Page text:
The American Bear

Sunshine/Lollipops

The FBI, COINTELPRO, and the most important robbery you've never heard of | Kade Crockford

Most people in the United States have never heard of the 1971 event the Los Angeles Times describes as “one of the most lastingly consequential (although underemphasized) watersheds of political awareness in recent American history.” Nevertheless, you’ve probably heard about the political scandal that erupted in its wake: COINTELPRO.

In March, 1971, activists calling themselves the Citizens’ Committee to Investigate the FBI broke into an FBI office in Media, Pennsylvania and stole more than a thousand documents. Then they released them — unredacted and in full — to the public.

Thirty-five years later, in 2008, the LA Times published a great piece on the break-in and the ensuing political firestorm:

Within a few weeks, the documents began to show up — mailed anonymously in manila envelopes with no return address — in the newsrooms of major American newspapers. When the Washington Post received copies, Atty. Gen. John N. Mitchell asked Executive Editor Ben Bradlee not to publish them because disclosure, he said, could “endanger the lives” of people involved in investigations on behalf of the United States.

Nevertheless, the Post broke the first story on March 24, 1971, after receiving an envelope with 14 FBI documents detailing how the bureau had enlisted a local police chief, letter carriers and a switchboard operator at Swarthmore College to spy on campus and black activist groups in the Philadelphia area.

More documents went to other reporters — Tom Wicker received copies at his New York Times office; so did reporters at the Los Angeles Times — and to politicians including Sen. George McGovern of South Dakota and Rep. Parren J. Mitchell of Maryland.

Despite a six year, 33,000 page investigation into the robbery, the FBI never uncovered the culprits, the LA Times reports. The activists never came forward to publicly claim their responsibility for the series of political changes they helped to unleash, including the passage of the landmark Privacy Act in 1974.

The revelations were astonishing to many Americans: the FBI was engaged in extensive political surveillance and disruption of activist groups. Though mostly directed at left-wing organizations and anti-war deserters, the Bureau also spied on a couple of right-wing groups.

Noam Chomsky summarized what the Citizens’ Committee reported about the FBI’s investigative priorities in the early 1970s:

According to [The Citizens’ Committee’s] analysis of the documents in this FBI office, 1 percent were devoted to organized crime, mostly gambling; 30 percent were “manuals, routine forms, and similar procedural matter”; 40 percent were devoted to political surveillance and the like, including two cases involving right-wing groups, ten concerning immigrants, and over 200 on left or liberal groups. Another 14 percent of the documents concerned draft resistance and “leaving the military without government permission.” The remainder concerned bank robberies, murder, rape, and interstate theft.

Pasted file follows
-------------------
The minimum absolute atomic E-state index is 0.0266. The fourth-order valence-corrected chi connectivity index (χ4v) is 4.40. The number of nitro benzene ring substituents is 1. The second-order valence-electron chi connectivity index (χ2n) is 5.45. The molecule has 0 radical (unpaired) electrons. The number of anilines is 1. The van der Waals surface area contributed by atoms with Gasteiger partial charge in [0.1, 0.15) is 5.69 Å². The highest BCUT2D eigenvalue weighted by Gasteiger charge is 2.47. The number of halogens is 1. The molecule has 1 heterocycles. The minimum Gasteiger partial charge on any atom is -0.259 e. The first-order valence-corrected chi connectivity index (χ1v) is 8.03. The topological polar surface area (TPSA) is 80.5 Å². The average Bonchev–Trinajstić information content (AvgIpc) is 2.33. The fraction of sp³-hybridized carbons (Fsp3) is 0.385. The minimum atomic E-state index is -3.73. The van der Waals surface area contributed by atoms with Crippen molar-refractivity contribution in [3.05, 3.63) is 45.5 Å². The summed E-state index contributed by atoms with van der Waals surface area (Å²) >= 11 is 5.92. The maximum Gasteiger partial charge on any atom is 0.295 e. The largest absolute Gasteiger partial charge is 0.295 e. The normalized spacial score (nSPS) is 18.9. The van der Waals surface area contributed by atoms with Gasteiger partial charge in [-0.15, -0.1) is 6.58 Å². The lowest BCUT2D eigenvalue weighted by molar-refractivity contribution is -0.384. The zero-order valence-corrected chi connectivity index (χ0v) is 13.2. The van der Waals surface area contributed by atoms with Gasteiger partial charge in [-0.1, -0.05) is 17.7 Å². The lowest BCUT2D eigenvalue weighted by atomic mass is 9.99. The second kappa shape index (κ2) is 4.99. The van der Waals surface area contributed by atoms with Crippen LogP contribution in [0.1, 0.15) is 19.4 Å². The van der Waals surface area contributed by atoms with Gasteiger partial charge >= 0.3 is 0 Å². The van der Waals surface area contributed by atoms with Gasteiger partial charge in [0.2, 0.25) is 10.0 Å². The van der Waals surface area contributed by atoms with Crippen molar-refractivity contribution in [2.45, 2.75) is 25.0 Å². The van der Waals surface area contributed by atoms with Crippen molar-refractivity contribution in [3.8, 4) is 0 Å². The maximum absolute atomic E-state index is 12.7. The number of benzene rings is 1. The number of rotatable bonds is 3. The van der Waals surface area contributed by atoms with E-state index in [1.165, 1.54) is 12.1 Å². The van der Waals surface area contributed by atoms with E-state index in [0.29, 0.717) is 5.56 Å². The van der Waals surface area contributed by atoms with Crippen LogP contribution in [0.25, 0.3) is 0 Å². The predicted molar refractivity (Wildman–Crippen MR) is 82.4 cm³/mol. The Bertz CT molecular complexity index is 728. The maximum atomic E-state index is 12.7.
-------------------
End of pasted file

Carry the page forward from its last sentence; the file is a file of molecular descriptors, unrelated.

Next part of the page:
In other words, the documents revealed that a whopping 77% of the FBI’s investigative records in the Media, PA office concerned political surveillance, including inquiries directed at Vietnam war deserters.

From the LA Times:

Found among the Media documents was a new word, “COINTELPRO,” short for the FBI’s “secret counterintelligence program,” created to investigate and disrupt dissident political groups in the U.S. Under these programs, beginning in 1956, the bureau worked to “enhance the paranoia endemic in these circles,” as one COINTELPRO memo put it, “to get the point across there is an FBI agent behind every mailbox.”

The Media documents — along with further revelations about COINTELPRO in the months and years that followed — made it clear that the bureau had gone beyond mere intelligence-gathering to discredit, destabilize and demoralize groups — many of them peaceful, legal civil rights organizations and antiwar groups — that the FBI and Director J. Edgar Hoover found offensive or threatening.

The public was shocked to learn what the FBI had been up to in secret. But perhaps it shouldn’t have been. After all, this was the same FBI director who called the Black Panther Party’s free breakfast program the “greatest threat to the internal security of the United States.”

How much has changed since then within the ranks of the FBI? We can’t be sure unless we can see what’s really going on inside the institution, but you can imagine how little the institutional culture has changed by reading how the FBI describes Hoover’s tenure during COINTELPRO on its website:

In the 1960s and early 1970s, the Bureau took on investigations in the field of civil rights and organized crime. The threat of political violence occupied many of the Bureau’s resources as did the threat of foreign espionage.

That’s certainly one way of looking at it. [++]